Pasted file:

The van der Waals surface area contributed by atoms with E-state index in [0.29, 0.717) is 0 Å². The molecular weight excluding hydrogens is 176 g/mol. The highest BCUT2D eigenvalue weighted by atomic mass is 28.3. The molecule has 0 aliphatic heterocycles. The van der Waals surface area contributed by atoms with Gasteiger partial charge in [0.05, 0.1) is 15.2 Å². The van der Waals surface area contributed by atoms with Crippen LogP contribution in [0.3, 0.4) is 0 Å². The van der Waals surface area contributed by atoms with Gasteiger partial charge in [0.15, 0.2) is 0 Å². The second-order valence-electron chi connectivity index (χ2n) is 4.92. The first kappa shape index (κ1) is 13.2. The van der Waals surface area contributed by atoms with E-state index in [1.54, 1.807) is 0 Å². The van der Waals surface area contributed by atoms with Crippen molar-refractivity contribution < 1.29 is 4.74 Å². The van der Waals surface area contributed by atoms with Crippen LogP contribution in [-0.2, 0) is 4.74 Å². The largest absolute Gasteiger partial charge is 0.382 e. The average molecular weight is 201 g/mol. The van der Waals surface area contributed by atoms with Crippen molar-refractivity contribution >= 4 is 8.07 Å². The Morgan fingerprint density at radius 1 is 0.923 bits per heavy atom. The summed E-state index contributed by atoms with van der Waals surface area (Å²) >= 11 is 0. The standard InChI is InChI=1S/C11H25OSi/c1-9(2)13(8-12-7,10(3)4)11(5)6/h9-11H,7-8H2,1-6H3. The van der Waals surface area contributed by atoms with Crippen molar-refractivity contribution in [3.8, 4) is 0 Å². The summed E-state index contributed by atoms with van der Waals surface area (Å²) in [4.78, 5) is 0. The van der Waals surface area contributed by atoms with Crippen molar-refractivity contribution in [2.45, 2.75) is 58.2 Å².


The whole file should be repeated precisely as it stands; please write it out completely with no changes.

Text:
The van der Waals surface area contributed by atoms with E-state index in [0.29, 0.717) is 0 Å². The molecular weight excluding hydrogens is 176 g/mol. The highest BCUT2D eigenvalue weighted by atomic mass is 28.3. The molecule has 0 aliphatic heterocycles. The van der Waals surface area contributed by atoms with Gasteiger partial charge in [0.05, 0.1) is 15.2 Å². The van der Waals surface area contributed by atoms with Crippen LogP contribution in [0.3, 0.4) is 0 Å². The van der Waals surface area contributed by atoms with Gasteiger partial charge in [0.15, 0.2) is 0 Å². The second-order valence-electron chi connectivity index (χ2n) is 4.92. The first kappa shape index (κ1) is 13.2. The van der Waals surface area contributed by atoms with E-state index in [1.54, 1.807) is 0 Å². The van der Waals surface area contributed by atoms with Crippen molar-refractivity contribution < 1.29 is 4.74 Å². The van der Waals surface area contributed by atoms with Crippen LogP contribution in [-0.2, 0) is 4.74 Å². The largest absolute Gasteiger partial charge is 0.382 e. The average molecular weight is 201 g/mol. The van der Waals surface area contributed by atoms with Crippen molar-refractivity contribution >= 4 is 8.07 Å². The Morgan fingerprint density at radius 1 is 0.923 bits per heavy atom. The summed E-state index contributed by atoms with van der Waals surface area (Å²) >= 11 is 0. The standard InChI is InChI=1S/C11H25OSi/c1-9(2)13(8-12-7,10(3)4)11(5)6/h9-11H,7-8H2,1-6H3. The van der Waals surface area contributed by atoms with Crippen molar-refractivity contribution in [3.8, 4) is 0 Å². The summed E-state index contributed by atoms with van der Waals surface area (Å²) in [4.78, 5) is 0. The van der Waals surface area contributed by atoms with Crippen molar-refractivity contribution in [2.45, 2.75) is 58.2 Å².